IMAGE COURTESY OF WAKE FOREST INSTITUTE FOR REGENERATIVE MEDICINE
On a stage in front of an audience of thousands, a futuristic-looking machine squirted gel from a nozzle. Layer by layer, it built up the material, shaping it into a curved, pink, kidney-shape structure based on a medical CT scan of a real organ.
It was 2011, and Anthony Atala, director of the Wake Forest Institute for Regenerative Medicine, was demonstrating his progress in using three-dimensional (3-D) printing to make a kidney during his TED Talk. Like a TV chef pulling a previously baked casserole from the oven, Atala soon held a bean-shape object in his gloved hands. “Here it is,” he said. “You can actually see the kidney as it was printed earlier today.” The audience erupted into cheers.
But Atala had not made a functional human kidney, as he at times seemed to imply and as the Agence France-Presse reported in a widely disseminated article. “A surgeon specializing in regenerative medicine . . . ‘printed’ a real kidney using a machine that eliminates the need for donors when it comes to organ transplants,” it read.
IMAGE COURTESY OF WAKE FOREST INSTITUTE FOR REGENERATIVE MEDICINE Wake Forest quickly tried to stem the misleading coverage. “Reports in the media that Dr. Anthony Atala printed a real kidney at the TED conference in Long Beach, Calif., are completely inaccurate,” stated a press release issued by the university following the media coverage. Rather, Atala had printed only a kidney-shape “mold” made of biocompatible materials combined with cells. The prototype, as Atala calls it, lacked the kidney’s intricate inner structures, such as the fine networks of vessels called glomeruli that allow the organ to filter waste materials from the blood. The prototype could not have functioned as a real organ and thus was not ready for transplantation prime time; that may only be possible “many years from now,” cautioned the press release.
Atala’s kidney prototype represents both the promise of 3-D printing in a medical context and the hurdles that tissue engineers have yet to clear. With recent technological advances, using 3-D printing to shape gels embedded with living cells into the general form of organs has become a relatively achievable task. Printing a liver or a kidney that functions in the same way and with the same efficiency as a real organ, however, is a different story. The most formidable obstacle standing in the way of functioning 3-D–printed organs is the difficulty of replicating the branching networks of veins, arteries, and capillaries that nourish the body’s tissues and filter out waste. In most organs, cells must be within 150 to 200 microns—the width of a few human hairs—of the nearest capillary to survive.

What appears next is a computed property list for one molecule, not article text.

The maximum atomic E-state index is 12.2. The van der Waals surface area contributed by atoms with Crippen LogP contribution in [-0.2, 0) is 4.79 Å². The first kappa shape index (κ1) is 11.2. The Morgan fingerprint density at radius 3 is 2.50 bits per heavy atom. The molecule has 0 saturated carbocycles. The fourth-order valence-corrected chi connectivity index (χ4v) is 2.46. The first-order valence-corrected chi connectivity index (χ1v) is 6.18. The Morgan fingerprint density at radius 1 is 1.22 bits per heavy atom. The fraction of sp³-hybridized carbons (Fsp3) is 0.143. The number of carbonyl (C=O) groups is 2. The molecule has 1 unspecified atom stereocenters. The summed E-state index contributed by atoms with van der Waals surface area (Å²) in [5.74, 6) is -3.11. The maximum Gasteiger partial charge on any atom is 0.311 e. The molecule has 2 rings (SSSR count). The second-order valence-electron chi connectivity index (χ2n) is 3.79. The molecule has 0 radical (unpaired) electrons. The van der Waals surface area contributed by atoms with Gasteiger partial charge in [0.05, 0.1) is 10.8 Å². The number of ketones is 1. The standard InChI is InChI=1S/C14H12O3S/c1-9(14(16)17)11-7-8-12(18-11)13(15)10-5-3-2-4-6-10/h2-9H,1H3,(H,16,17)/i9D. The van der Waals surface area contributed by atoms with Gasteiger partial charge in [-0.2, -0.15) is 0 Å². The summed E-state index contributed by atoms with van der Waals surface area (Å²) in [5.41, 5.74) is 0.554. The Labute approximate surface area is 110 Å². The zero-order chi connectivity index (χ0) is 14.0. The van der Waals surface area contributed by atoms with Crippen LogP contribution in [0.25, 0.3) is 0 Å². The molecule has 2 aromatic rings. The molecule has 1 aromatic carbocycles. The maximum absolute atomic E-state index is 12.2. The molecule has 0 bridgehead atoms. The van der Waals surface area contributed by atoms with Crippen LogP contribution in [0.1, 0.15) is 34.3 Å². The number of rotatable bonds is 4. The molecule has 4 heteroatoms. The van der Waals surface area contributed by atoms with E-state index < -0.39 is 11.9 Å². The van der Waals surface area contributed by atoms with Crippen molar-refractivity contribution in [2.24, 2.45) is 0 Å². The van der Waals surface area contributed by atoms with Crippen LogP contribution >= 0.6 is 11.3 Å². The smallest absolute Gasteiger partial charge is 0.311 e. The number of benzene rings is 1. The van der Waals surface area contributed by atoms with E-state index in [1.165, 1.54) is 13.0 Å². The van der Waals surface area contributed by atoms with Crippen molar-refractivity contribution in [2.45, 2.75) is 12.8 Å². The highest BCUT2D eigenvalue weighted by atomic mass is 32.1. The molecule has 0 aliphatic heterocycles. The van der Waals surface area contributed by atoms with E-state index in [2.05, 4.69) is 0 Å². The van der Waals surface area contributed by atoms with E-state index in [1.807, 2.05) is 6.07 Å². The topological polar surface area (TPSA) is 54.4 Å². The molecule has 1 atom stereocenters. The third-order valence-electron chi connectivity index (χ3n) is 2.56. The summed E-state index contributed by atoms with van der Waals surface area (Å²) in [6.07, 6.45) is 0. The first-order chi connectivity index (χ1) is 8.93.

As researchers modify and build devices that print with ever greater precision, and invent new biomaterials to serve as ink for these machines, they have been able to make substantial progress on printing ears, spinal discs, heart valves, and bone, which are moving towards the clinic. (See illustration below.) Similarly, simple engineered tissues, such as tracheas and bladders made from cells seeded onto biocompatible scaffolds and created without the use of 3-D printing, have already been inserted into patients. But these tissues have thrived only because they are thin enough not to require extensive infiltration by blood vessels.
“[Vascularization has] been something that’s been worked on for 20 years,” says Jennifer Lewis, a materials engineer at Harvard University who is designing printers she hopes will produce vascularized tissues. “It’s plagued a number of advances.”
Achieving vascularization may be the biggest challenge that faces researchers attempting to 3-D print organs, but 3-D printing could also be the very technology to solve this problem. Researchers are harnessing 3-D printers to build tiny, hierarchical networks of blood vessels to supply increasingly complex 3-D–printed organs with blood.
“For me the holy grail of tissue engineering is to fabricate tissues with their own vascular network,” says Jason Spector, an associate professor of plastic surgery at Weill Cornell Medical College, who is working on printing ears and other tissues. “Once you can make that, everything else is cake.”
From playthings to medical devices
COURTESY OF JENNIFER LEWISCOURTESY OF JENNIFER LEWISThese days, 3-D printing, which has been around since the 1980s, calls to mind baubles such as iPhone cases, high-fashion shoes, personalized sex toys, and even working guns. There’s a growing market for personal printers—relatively inexpensive machines that print at fairly low resolution, often using proprietary polymers—for producing such items at home.
But playthings, accessories, and weapons aside, 3-D printing has also made incursions into the medical device business. The 3-D–printing industry brought in $2.204 billion in 2012, $361 million of which was revenue from 3-D printing for medical and dental uses, according to the 2013 Wohlers Report. And researchers are now testing the feasibility of using printers to create patient-specific tissues and organs that may one day be used to supplement scarce donor body parts.